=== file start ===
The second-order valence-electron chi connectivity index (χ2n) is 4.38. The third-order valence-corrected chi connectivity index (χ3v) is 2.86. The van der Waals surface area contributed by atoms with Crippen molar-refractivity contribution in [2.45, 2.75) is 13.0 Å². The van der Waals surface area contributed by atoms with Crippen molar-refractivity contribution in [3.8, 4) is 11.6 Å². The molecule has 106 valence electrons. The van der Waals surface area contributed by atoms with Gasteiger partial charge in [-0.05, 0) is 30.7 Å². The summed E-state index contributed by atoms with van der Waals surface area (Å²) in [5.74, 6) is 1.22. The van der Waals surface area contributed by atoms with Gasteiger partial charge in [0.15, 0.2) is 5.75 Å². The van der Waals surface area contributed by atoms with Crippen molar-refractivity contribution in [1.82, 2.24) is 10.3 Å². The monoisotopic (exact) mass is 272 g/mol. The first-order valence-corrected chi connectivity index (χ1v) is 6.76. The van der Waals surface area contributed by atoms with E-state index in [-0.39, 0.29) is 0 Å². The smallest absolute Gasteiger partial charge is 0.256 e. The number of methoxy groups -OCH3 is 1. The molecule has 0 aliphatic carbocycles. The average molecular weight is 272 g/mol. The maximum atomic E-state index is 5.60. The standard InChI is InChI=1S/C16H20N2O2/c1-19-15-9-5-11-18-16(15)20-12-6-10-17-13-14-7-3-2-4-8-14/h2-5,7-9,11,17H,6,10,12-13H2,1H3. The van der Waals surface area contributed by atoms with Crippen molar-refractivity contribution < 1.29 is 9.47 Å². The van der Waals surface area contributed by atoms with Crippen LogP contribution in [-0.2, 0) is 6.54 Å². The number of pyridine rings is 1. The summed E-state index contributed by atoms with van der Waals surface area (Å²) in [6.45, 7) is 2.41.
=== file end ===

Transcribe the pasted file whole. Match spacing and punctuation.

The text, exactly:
The second-order valence-electron chi connectivity index (χ2n) is 4.38. The third-order valence-corrected chi connectivity index (χ3v) is 2.86. The van der Waals surface area contributed by atoms with Crippen molar-refractivity contribution in [2.45, 2.75) is 13.0 Å². The van der Waals surface area contributed by atoms with Crippen molar-refractivity contribution in [3.8, 4) is 11.6 Å². The molecule has 106 valence electrons. The van der Waals surface area contributed by atoms with Gasteiger partial charge in [-0.05, 0) is 30.7 Å². The summed E-state index contributed by atoms with van der Waals surface area (Å²) in [5.74, 6) is 1.22. The van der Waals surface area contributed by atoms with Gasteiger partial charge in [0.15, 0.2) is 5.75 Å². The van der Waals surface area contributed by atoms with Crippen molar-refractivity contribution in [1.82, 2.24) is 10.3 Å². The monoisotopic (exact) mass is 272 g/mol. The first-order valence-corrected chi connectivity index (χ1v) is 6.76. The van der Waals surface area contributed by atoms with E-state index in [-0.39, 0.29) is 0 Å². The smallest absolute Gasteiger partial charge is 0.256 e. The number of methoxy groups -OCH3 is 1. The molecule has 0 aliphatic carbocycles. The average molecular weight is 272 g/mol. The maximum atomic E-state index is 5.60. The standard InChI is InChI=1S/C16H20N2O2/c1-19-15-9-5-11-18-16(15)20-12-6-10-17-13-14-7-3-2-4-8-14/h2-5,7-9,11,17H,6,10,12-13H2,1H3. The van der Waals surface area contributed by atoms with Crippen molar-refractivity contribution < 1.29 is 9.47 Å². The van der Waals surface area contributed by atoms with Crippen LogP contribution in [-0.2, 0) is 6.54 Å². The number of pyridine rings is 1. The summed E-state index contributed by atoms with van der Waals surface area (Å²) in [6.45, 7) is 2.41.